“The state’s gone through a recession, but at the same time taxes are being cut,” he said. “Our feeling is that voters will support land conservation programs.”

Draper also said he believed that the Legislature could have continued to fund the Everglades restoration and Florida Forever programs at modest levels between $100 million or $200 million a year. “Nothing was cut as dramatically as the environmental programs,” he said.

Documentary stamp tax collections have just begun to see improvement, and increased 7.2% to $1.15 billion last year, though collections are still far below the $4 billion seen six years ago during the height of the real estate bubble.

As state revenues begin to rise, Draper said the environmental coalition believes that lawmakers “will not find it in their hearts to help with land acquisition needs,” and voters will.

“I think we’ve been successful in Florida and had a good track record of local and statewide approval of land conservation measures, and as the state starts growing when we get to the ballot there will be plenty of signs of growth,” he said. “We think people will say, 'Hey, Florida is a special place and we want to keep its quality of life.’ ”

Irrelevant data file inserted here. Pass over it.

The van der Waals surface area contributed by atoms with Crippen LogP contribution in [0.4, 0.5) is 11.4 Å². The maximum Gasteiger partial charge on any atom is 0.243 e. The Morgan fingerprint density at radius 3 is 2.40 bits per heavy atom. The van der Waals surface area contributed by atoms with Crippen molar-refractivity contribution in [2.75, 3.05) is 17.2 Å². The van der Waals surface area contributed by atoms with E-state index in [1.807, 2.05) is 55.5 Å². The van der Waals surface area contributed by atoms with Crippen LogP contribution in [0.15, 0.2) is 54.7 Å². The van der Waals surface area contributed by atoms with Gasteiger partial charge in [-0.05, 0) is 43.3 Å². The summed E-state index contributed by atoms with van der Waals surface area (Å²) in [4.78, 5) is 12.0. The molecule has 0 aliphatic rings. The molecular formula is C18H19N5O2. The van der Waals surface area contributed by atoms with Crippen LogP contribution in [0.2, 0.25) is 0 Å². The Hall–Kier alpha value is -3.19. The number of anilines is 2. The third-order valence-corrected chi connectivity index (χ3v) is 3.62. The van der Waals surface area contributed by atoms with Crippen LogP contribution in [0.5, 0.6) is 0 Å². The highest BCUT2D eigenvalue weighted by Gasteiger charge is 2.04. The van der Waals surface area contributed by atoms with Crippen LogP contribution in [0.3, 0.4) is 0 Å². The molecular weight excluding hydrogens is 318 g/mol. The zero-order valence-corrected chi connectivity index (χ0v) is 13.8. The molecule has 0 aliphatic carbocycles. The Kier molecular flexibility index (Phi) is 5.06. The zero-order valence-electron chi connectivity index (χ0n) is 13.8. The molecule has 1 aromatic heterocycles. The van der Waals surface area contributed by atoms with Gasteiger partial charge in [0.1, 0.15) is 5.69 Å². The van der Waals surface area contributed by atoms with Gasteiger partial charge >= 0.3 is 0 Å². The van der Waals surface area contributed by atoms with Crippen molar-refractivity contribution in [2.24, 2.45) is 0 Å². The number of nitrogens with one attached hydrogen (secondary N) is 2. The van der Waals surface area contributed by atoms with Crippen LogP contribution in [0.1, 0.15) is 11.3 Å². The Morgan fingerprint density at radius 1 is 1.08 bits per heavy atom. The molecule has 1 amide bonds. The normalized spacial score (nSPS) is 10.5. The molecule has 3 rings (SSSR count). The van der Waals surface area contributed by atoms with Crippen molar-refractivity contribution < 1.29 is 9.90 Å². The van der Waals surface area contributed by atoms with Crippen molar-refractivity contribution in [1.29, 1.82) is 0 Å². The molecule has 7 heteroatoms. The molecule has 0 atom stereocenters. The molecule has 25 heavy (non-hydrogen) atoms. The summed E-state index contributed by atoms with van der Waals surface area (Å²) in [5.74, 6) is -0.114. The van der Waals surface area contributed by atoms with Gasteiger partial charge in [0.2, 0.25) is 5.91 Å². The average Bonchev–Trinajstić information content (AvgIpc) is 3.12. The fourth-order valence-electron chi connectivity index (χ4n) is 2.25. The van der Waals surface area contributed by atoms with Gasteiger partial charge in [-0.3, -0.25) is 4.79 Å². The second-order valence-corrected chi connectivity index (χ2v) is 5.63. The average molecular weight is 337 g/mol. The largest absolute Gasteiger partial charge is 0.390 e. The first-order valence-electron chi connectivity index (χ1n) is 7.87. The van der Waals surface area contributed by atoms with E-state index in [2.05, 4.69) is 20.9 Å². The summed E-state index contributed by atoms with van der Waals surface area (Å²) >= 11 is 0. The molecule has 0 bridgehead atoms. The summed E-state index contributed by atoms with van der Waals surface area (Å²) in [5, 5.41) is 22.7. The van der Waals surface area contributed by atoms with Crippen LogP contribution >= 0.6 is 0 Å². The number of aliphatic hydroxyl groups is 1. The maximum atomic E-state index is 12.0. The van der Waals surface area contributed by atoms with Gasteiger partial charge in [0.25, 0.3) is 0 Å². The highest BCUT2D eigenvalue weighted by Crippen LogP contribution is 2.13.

In addition to Audubon Florida, other groups backing the constitutional initiative include the Trust for Public Land, the Florida Wildlife Federation, the Sierra Club, the Nature Conservancy, 1000 Friends of Florida, Defenders of Wildlife, the Conservation Trust for Florida, the Florida Conservation Alliance, the Conservation Fund, the Alachua Conservation Trust, and others.

The Florida Water and Land Legacy Campaign’s website is